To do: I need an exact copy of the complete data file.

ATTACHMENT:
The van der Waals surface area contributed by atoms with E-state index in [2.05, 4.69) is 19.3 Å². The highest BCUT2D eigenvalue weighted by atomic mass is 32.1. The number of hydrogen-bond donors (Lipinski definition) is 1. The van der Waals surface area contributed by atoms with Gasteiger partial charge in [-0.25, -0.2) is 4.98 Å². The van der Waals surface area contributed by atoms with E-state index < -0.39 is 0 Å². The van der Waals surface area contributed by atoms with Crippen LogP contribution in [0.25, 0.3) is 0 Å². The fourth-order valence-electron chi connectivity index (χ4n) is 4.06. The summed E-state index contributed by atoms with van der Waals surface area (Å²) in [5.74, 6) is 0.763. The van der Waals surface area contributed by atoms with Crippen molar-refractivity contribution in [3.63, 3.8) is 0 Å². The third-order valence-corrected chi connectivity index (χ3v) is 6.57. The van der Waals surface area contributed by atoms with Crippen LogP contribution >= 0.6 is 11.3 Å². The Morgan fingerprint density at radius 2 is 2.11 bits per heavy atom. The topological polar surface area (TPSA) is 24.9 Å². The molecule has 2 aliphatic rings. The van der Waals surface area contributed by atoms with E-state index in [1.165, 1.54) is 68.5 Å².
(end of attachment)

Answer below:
The van der Waals surface area contributed by atoms with E-state index in [2.05, 4.69) is 19.3 Å². The highest BCUT2D eigenvalue weighted by atomic mass is 32.1. The number of hydrogen-bond donors (Lipinski definition) is 1. The van der Waals surface area contributed by atoms with Gasteiger partial charge in [-0.25, -0.2) is 4.98 Å². The van der Waals surface area contributed by atoms with E-state index < -0.39 is 0 Å². The van der Waals surface area contributed by atoms with Crippen LogP contribution in [0.25, 0.3) is 0 Å². The fourth-order valence-electron chi connectivity index (χ4n) is 4.06. The summed E-state index contributed by atoms with van der Waals surface area (Å²) in [5.74, 6) is 0.763. The van der Waals surface area contributed by atoms with Crippen molar-refractivity contribution in [3.63, 3.8) is 0 Å². The third-order valence-corrected chi connectivity index (χ3v) is 6.57. The van der Waals surface area contributed by atoms with Crippen LogP contribution >= 0.6 is 11.3 Å². The Morgan fingerprint density at radius 2 is 2.11 bits per heavy atom. The topological polar surface area (TPSA) is 24.9 Å². The molecule has 2 aliphatic rings. The van der Waals surface area contributed by atoms with E-state index in [1.165, 1.54) is 68.5 Å².